“Put it in writing” is a familiar term that carries a lot of weight. Why? Because when specific instructions and details are written down, it is concrete evidence that is less likely to be questioned. A well-written letter of instructions can be an invaluable tool in estate planning, as it can ensure that the person’s final wishes are carried out.
Wills vs. Letters of Instructions
Wills are used for legal needs, such as naming guardians for minor children, beneficiaries, and executors. Letters of instructions are for more personal matters, such as who to contact after the passing, and who should take care of a pet.
These requests should not be in the will, since they are more personal and can make matters more complicated for those involved. Much of the details are subjective rather than objective, so keeping them separate can make the proceedings easier and help survivors understand the testator’s motives. Just as important, a separate letter of instruction can help maintain the legal integrity of the will itself. Like a will, a letter of instructions should be drafted and signed while the testator is of sound mind.
What to Include
These letters can have important information that will help the executor and other agents carry out the will’s instructions. One of the first things to list is contact information for those that should be told about the passing. Funeral arrangements will need to be made, so including service and burial requests is important. Many even choose to write their own obituaries.
Survivors will also need to know where the testator’s legal papers can be found, including social security and insurance cards, deeds and titles, military discharge papers, birth certificates, trusts, wills, tax returns, and powers of attorney. Lists of bank and investment accounts, safe deposit boxes, life insurance policies, and computer passwords are also helpful.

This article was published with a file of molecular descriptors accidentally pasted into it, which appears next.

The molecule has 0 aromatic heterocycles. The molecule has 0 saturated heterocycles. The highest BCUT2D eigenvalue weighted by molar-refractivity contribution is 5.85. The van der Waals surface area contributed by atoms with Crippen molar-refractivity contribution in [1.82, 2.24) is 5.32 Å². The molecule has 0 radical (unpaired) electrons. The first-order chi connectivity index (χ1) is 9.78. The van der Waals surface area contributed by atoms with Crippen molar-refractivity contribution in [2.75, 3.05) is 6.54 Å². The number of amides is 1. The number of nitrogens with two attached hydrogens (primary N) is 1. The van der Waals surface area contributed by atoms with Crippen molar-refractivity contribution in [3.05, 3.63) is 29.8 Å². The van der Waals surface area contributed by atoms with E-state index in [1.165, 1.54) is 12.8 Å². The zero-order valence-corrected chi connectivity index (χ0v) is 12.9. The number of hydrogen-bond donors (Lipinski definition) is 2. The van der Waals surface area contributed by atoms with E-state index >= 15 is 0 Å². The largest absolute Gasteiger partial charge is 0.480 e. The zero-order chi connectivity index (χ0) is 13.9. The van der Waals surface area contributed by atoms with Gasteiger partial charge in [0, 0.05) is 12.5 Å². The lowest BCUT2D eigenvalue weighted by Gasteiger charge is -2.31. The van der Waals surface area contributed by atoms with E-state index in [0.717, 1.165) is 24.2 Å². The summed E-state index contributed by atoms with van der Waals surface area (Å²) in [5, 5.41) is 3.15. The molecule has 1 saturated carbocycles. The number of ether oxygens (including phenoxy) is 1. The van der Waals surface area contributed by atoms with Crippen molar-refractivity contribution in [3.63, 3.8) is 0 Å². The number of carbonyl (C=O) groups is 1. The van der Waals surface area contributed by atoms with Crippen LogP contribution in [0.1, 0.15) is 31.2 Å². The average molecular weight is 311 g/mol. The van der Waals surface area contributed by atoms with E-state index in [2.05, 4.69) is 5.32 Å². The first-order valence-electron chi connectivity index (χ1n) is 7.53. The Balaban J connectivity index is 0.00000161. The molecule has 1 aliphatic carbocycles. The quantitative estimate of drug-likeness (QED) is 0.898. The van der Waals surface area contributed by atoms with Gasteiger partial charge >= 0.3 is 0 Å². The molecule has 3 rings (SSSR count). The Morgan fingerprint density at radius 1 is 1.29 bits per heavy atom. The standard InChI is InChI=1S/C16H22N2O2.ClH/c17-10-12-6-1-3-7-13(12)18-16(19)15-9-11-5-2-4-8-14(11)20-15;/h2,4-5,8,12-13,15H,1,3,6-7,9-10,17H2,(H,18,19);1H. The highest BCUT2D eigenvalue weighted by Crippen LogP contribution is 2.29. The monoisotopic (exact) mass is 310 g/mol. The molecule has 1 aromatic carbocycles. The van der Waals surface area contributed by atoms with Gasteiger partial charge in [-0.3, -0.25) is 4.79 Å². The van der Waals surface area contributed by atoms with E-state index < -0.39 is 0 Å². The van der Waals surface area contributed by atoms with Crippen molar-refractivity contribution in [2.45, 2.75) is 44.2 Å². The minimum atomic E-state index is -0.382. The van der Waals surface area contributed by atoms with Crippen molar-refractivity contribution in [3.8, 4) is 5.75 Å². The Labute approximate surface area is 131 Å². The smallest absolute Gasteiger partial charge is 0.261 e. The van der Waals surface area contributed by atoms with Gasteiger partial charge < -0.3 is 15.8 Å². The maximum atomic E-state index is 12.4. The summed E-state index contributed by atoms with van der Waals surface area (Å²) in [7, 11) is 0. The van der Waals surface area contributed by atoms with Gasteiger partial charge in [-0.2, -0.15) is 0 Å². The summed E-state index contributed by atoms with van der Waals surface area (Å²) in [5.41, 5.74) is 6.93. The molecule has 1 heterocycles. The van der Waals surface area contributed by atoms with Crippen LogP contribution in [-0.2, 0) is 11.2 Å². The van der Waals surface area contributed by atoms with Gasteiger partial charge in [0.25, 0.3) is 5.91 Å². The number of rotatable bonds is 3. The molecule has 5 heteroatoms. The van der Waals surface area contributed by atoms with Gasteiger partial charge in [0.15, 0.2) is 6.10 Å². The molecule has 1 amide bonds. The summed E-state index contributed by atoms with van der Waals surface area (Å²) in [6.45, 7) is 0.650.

On a More Personal Note
When composing a will, some people worry that their beneficiaries will disagree about its instructions. A letter can help with this by explaining why one family member might be receiving a beloved heirloom instead of another, for example. Other sentiments, such as loving statements for a spouse or partner, details about how a gift should be shared, or comments on personal values can also be included.
The letter can be used for distribution of personal items, whether they have monetary or sentimental value (including pets). Having this all written down with explanations can also prevent hurt feelings and arguments for family members and friends.
Letters of instruction are not legally binding documents; they are used to complement the will. There are no set rules for writing one, but the above guidelines include items that should help the survivors. Some people include family anecdotes, recipes, photos, even videos with their letters.
Brooklyn Elder Law Lawyers at Korsinsky & Klein, LLP Can Help With Every Aspect of Your Estate Planning
A well-crafted letter of instructions can alleviate stress for your beneficiaries during a difficult time. To learn more about smart estate planning, contact a knowledgeable Brooklyn elder law lawyer at Korsinsky & Klein, LLP today. Our offices are in Brooklyn, New York, and Lakewood, New Jersey, and we serve families in Manhattan, Long Island, and Westchester, New York. Call 212-495-8133 or complete an online contact form today to get started.